Cellulose makes up about one-third of all organic biomass and when layered and wetted using a technology known as electro-microfluidics will produce electronic switches and gates much like those on a silicon-based circuit board. Among the advantages of a paper based electronic array are displays with that look and feel like real paper and can be folded or rolled, are easily carried and then discarded.
“Circuits On Cellulose – Paper Electronics Could Pave The Way To A New Generation Of Cheap, Flexible Gadgets” in the February issue of IEEE Spectrum provides just an overview of upcoming developments and commercial possibilities. “Developments underway using cellulose are interesting and surprising in their variety,” comments Steckl. “The number of uses is proving extraordinary.”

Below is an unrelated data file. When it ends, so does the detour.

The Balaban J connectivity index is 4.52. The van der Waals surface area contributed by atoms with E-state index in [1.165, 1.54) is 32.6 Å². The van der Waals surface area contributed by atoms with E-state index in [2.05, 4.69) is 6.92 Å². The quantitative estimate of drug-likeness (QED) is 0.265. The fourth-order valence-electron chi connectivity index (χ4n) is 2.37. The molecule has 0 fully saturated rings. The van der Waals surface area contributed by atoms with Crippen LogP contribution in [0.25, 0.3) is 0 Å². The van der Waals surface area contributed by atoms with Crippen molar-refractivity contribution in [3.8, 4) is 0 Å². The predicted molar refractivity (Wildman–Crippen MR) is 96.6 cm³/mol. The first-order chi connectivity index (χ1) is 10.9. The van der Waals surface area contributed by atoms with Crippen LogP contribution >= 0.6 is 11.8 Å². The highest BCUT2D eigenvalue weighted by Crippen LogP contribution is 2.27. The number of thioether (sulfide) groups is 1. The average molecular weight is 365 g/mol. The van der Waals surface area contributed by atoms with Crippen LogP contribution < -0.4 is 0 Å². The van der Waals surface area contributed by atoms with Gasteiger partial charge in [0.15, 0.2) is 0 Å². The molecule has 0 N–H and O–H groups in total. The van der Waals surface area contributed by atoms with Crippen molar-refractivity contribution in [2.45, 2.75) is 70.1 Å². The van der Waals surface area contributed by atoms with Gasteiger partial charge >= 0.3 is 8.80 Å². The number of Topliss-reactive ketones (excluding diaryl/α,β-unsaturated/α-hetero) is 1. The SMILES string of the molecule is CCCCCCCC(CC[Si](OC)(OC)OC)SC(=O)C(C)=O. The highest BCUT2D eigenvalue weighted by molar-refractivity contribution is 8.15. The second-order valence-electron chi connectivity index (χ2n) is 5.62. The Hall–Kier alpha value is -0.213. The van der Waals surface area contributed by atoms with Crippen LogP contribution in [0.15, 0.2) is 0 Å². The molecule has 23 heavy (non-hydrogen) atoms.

Nanotechnology using paper mediums may be the first commercial products to reach consumers as advances in biomedical science produce diagnostic tools placed on paper that when put in contact with saliva, urine, blood or sweat will immediately tell if a person has a virus, had bad food, major disease or a hangover. Best part – the cost is only a few cents and when the test is done, just burn the strip. These items could become a staple for doctor’s offices, third world clinics and individuals for direct use.
This abundant and simple material offers many advantages and generally low cost for the electronics of the future.
Story web location is http://spectrum.ieee.org/semiconductors/materials/electronics-on-paper